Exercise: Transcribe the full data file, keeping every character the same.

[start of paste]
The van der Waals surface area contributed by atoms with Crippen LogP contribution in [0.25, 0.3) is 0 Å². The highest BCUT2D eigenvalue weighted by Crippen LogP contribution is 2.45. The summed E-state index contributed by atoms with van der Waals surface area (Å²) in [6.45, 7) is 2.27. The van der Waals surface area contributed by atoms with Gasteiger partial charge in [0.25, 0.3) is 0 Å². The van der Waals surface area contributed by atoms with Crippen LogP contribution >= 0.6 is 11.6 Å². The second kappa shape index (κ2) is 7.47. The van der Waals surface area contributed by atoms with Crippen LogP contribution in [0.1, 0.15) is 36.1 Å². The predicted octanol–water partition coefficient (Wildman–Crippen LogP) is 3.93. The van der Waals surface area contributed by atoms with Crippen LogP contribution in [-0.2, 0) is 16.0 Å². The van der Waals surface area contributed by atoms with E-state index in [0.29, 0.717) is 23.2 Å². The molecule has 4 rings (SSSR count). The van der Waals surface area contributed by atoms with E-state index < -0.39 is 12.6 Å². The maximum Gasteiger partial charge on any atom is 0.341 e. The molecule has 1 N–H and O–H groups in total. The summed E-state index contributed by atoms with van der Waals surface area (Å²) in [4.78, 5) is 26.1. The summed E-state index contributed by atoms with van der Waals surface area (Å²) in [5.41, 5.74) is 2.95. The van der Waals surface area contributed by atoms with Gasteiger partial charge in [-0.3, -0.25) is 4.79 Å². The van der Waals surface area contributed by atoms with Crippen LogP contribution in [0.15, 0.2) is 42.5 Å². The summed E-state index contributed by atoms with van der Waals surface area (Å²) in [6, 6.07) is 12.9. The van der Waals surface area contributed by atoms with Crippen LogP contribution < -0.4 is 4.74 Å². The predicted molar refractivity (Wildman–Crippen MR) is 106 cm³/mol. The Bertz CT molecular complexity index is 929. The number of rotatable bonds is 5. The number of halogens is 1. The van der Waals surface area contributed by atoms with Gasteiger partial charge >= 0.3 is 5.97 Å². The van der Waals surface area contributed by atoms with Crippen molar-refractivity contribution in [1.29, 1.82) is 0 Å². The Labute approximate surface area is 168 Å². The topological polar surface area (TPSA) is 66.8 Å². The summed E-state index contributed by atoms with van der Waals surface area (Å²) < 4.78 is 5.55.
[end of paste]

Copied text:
The van der Waals surface area contributed by atoms with Crippen LogP contribution in [0.25, 0.3) is 0 Å². The highest BCUT2D eigenvalue weighted by Crippen LogP contribution is 2.45. The summed E-state index contributed by atoms with van der Waals surface area (Å²) in [6.45, 7) is 2.27. The van der Waals surface area contributed by atoms with Gasteiger partial charge in [0.25, 0.3) is 0 Å². The van der Waals surface area contributed by atoms with Crippen LogP contribution >= 0.6 is 11.6 Å². The second kappa shape index (κ2) is 7.47. The van der Waals surface area contributed by atoms with Crippen LogP contribution in [0.1, 0.15) is 36.1 Å². The predicted octanol–water partition coefficient (Wildman–Crippen LogP) is 3.93. The van der Waals surface area contributed by atoms with Crippen LogP contribution in [-0.2, 0) is 16.0 Å². The van der Waals surface area contributed by atoms with E-state index in [0.29, 0.717) is 23.2 Å². The molecule has 4 rings (SSSR count). The van der Waals surface area contributed by atoms with E-state index < -0.39 is 12.6 Å². The maximum Gasteiger partial charge on any atom is 0.341 e. The molecule has 1 N–H and O–H groups in total. The summed E-state index contributed by atoms with van der Waals surface area (Å²) in [4.78, 5) is 26.1. The summed E-state index contributed by atoms with van der Waals surface area (Å²) in [5.41, 5.74) is 2.95. The van der Waals surface area contributed by atoms with Gasteiger partial charge in [-0.3, -0.25) is 4.79 Å². The van der Waals surface area contributed by atoms with Crippen LogP contribution in [0.15, 0.2) is 42.5 Å². The summed E-state index contributed by atoms with van der Waals surface area (Å²) in [6, 6.07) is 12.9. The van der Waals surface area contributed by atoms with Crippen LogP contribution < -0.4 is 4.74 Å². The predicted molar refractivity (Wildman–Crippen MR) is 106 cm³/mol. The Bertz CT molecular complexity index is 929. The number of rotatable bonds is 5. The number of halogens is 1. The van der Waals surface area contributed by atoms with Gasteiger partial charge >= 0.3 is 5.97 Å². The van der Waals surface area contributed by atoms with Crippen molar-refractivity contribution in [1.29, 1.82) is 0 Å². The Labute approximate surface area is 168 Å². The topological polar surface area (TPSA) is 66.8 Å². The summed E-state index contributed by atoms with van der Waals surface area (Å²) < 4.78 is 5.55.